Effort to halt MID water rate hike falling short

04/14/2014 2:55 PM

04/14/2014 5:28 PM

To cancel a proposed water rate hike, 1,476 Modesto Irrigation District customers would have to protest by today’s deadline.

As of last week, opponents were 1,464 protests short of that mark.

The increase would boost farmers’ water rates by 10 percent, to $32.50 per acre. A separate proposal, also to be considered today by the MID board, would impose a drought surcharge of $11.91 per acre for at least this year.

Other agenda items include a “facilities maintenance” increase, paid by customers who don’t take water but want to reserve the right to do so in future years, to $16.25 per acre, and formalizing the board’s plan to pay $400 per acre to 58 customers who agreed not to take water this year in the district’s “allocation return program.”

Under California’s Proposition 218 rules, rate increases can be killed if half of a utility’s customers protest, but that rarely happens. The MID sent notices of the proposal to 2,950 customers; only 12 had responded as of Wednesday.

Most board members have seemed to accept the idea of raising water prices. In other contexts, critics have accused the board of charging farmers far less than the water is worth and making up the difference by forcing electricity customers to pay more.

A third dry winter has reduced allotments to 24 inches per acre this year, compared with the historic average of 42 inches.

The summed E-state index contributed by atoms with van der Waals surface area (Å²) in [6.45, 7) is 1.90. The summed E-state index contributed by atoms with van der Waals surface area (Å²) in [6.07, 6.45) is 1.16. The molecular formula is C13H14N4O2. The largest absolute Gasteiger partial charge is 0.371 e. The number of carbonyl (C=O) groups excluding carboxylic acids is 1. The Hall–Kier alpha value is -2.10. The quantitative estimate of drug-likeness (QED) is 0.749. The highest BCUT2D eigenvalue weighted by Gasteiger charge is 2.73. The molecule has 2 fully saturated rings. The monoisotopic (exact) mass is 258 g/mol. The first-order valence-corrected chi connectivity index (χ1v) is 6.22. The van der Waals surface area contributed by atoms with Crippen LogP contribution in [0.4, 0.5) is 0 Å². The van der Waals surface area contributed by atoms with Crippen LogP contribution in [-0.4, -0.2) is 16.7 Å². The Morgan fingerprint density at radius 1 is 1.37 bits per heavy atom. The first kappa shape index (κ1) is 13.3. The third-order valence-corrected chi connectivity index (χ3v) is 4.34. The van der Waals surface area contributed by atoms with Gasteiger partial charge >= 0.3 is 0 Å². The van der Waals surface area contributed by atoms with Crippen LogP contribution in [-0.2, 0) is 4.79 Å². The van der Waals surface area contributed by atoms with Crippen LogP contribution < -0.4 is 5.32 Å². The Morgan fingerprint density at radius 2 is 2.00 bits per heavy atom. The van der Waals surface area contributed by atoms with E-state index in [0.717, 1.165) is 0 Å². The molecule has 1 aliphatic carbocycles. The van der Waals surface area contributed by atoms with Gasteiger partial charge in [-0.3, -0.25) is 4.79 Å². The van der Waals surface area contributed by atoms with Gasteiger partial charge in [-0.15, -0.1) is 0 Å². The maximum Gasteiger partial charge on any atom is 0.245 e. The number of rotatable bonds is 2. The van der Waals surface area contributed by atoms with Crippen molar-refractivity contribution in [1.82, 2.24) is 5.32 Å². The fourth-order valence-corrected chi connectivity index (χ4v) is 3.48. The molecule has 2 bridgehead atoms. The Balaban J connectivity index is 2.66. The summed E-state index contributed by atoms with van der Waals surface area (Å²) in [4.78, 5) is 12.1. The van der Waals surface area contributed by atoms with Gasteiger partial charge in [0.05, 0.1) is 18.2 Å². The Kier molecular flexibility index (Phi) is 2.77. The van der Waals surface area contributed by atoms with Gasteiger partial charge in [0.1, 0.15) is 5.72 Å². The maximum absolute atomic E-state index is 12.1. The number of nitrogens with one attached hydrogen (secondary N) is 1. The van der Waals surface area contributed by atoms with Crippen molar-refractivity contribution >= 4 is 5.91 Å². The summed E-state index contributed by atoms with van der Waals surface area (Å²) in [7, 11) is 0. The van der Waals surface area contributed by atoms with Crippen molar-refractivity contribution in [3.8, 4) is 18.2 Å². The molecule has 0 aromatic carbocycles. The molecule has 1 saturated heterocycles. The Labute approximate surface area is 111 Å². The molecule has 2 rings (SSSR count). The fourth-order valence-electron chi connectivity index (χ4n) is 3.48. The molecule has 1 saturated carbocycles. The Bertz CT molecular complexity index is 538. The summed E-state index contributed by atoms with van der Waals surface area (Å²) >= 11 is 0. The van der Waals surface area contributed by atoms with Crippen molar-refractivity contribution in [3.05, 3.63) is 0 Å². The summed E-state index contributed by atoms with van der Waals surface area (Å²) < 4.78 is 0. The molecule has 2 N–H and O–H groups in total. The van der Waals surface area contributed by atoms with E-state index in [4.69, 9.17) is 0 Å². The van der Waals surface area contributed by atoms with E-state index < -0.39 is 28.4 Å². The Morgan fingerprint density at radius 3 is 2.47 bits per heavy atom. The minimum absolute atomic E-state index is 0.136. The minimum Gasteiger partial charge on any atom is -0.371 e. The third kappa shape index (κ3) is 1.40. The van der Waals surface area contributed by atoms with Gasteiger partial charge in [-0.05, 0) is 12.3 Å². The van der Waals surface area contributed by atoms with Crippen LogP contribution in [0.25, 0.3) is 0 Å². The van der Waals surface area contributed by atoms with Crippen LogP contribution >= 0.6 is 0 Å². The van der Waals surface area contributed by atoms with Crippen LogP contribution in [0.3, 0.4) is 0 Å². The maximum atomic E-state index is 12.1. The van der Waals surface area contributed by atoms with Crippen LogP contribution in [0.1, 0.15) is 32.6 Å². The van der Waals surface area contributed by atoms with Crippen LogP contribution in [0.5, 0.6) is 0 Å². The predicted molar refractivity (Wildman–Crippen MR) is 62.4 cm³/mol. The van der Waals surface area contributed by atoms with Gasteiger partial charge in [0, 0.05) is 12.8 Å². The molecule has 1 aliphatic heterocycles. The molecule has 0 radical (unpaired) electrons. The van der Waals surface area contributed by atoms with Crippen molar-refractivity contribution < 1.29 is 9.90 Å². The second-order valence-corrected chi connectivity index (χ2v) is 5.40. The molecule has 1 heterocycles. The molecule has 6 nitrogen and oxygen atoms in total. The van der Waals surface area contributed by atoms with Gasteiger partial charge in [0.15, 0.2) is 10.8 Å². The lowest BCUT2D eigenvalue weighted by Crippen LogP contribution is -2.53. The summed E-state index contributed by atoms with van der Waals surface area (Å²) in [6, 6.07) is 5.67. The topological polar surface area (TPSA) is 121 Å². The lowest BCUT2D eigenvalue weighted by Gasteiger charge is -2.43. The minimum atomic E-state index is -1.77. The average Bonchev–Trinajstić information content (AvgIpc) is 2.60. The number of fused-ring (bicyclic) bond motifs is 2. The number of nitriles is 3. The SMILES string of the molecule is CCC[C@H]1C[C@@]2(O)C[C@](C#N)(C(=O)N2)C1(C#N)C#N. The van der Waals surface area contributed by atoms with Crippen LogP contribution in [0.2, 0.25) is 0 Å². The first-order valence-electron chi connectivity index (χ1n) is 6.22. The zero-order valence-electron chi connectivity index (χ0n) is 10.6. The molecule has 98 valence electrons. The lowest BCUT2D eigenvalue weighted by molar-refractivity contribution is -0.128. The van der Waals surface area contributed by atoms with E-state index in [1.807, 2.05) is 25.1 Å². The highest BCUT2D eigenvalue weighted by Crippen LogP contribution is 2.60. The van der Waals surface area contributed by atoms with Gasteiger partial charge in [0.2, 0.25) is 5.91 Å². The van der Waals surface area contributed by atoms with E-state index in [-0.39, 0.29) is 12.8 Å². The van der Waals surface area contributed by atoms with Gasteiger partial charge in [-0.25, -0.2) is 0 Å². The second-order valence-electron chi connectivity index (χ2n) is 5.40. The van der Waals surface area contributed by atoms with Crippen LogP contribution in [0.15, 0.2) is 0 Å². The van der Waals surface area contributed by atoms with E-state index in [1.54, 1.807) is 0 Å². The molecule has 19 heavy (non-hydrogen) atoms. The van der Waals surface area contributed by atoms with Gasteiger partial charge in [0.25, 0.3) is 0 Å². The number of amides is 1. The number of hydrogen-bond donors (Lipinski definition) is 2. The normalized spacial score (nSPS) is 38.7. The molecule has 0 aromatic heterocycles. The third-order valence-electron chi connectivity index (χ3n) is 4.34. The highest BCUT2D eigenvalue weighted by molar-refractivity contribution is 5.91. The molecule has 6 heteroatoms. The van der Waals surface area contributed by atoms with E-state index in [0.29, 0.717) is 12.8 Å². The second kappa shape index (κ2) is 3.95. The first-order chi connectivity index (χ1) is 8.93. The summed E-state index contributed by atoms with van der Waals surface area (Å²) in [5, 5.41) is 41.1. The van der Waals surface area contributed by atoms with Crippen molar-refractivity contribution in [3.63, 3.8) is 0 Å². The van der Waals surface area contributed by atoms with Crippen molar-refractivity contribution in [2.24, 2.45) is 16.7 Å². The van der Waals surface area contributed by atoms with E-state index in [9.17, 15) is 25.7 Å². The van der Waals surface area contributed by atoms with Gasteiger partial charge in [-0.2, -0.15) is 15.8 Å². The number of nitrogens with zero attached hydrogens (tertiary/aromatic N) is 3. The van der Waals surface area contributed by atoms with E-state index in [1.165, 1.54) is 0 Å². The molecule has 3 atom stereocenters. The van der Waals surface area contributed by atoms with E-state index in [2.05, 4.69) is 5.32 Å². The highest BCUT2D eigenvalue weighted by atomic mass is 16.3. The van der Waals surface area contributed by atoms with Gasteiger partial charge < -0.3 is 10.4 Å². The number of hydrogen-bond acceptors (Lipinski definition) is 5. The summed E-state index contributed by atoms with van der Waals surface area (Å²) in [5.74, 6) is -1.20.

Farmers last year received 36 inches per acre, paying $9.83 an acre-foot. If the increase and drought surcharge are approved, customers this year would pay $22.21 per acre-foot, figured at 24 inches per acre.

However, 58 farmers signed up to receive the “extra” water that others will be paid to forgo, and will get 8 inches more per acre at the price of $200 per acre-foot – equal to the amount the district pays farmers giving up their allotments ($400 per acre divided by 2 feet of water for each acre).

The drought surcharge will be dropped, officials say, when the drought ends.

The district has yet to finalize two other innovations for bringing more water to thirsty crops.

First, the board has agreed to let farmers buy and sell their shares of water on the open market, for any price they negotiate. The district, which won’t get more money for accommodating such transfers, initially told participants to put in orders by May 1. But some farmers asked for a second or even third deadline later in the season, and a board majority last week indicated they will go along.

Second, the district hopes to buy from farmers groundwater pumped from private wells into canals.

The $11.91-per-acre drought surcharge is to cover costs of extra pumping and ditch patrols this year.

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